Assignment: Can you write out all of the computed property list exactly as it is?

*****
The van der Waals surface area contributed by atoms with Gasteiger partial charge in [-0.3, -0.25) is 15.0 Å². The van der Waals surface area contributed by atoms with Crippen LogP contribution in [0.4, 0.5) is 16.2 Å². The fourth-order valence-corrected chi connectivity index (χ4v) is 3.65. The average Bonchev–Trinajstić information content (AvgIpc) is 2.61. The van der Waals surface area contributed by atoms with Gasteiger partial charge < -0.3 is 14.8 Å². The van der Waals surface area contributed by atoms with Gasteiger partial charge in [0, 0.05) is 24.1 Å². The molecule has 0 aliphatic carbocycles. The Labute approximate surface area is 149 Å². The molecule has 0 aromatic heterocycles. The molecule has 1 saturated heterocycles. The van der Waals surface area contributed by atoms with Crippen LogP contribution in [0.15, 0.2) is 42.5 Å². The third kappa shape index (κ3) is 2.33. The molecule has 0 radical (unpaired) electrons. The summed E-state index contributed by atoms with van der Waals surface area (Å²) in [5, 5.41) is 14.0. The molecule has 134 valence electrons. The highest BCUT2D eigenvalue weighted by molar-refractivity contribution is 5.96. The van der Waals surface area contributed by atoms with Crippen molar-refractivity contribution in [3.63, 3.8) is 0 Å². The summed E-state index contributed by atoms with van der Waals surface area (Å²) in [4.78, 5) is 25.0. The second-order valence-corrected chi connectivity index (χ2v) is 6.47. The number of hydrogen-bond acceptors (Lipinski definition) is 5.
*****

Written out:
The van der Waals surface area contributed by atoms with Gasteiger partial charge in [-0.3, -0.25) is 15.0 Å². The van der Waals surface area contributed by atoms with Crippen LogP contribution in [0.4, 0.5) is 16.2 Å². The fourth-order valence-corrected chi connectivity index (χ4v) is 3.65. The average Bonchev–Trinajstić information content (AvgIpc) is 2.61. The van der Waals surface area contributed by atoms with Gasteiger partial charge < -0.3 is 14.8 Å². The van der Waals surface area contributed by atoms with Gasteiger partial charge in [0, 0.05) is 24.1 Å². The molecule has 0 aliphatic carbocycles. The Labute approximate surface area is 149 Å². The molecule has 0 aromatic heterocycles. The molecule has 1 saturated heterocycles. The van der Waals surface area contributed by atoms with Crippen LogP contribution in [0.15, 0.2) is 42.5 Å². The third kappa shape index (κ3) is 2.33. The molecule has 0 radical (unpaired) electrons. The summed E-state index contributed by atoms with van der Waals surface area (Å²) in [5, 5.41) is 14.0. The molecule has 134 valence electrons. The highest BCUT2D eigenvalue weighted by molar-refractivity contribution is 5.96. The van der Waals surface area contributed by atoms with Crippen molar-refractivity contribution in [3.63, 3.8) is 0 Å². The summed E-state index contributed by atoms with van der Waals surface area (Å²) in [4.78, 5) is 25.0. The second-order valence-corrected chi connectivity index (χ2v) is 6.47. The number of hydrogen-bond acceptors (Lipinski definition) is 5.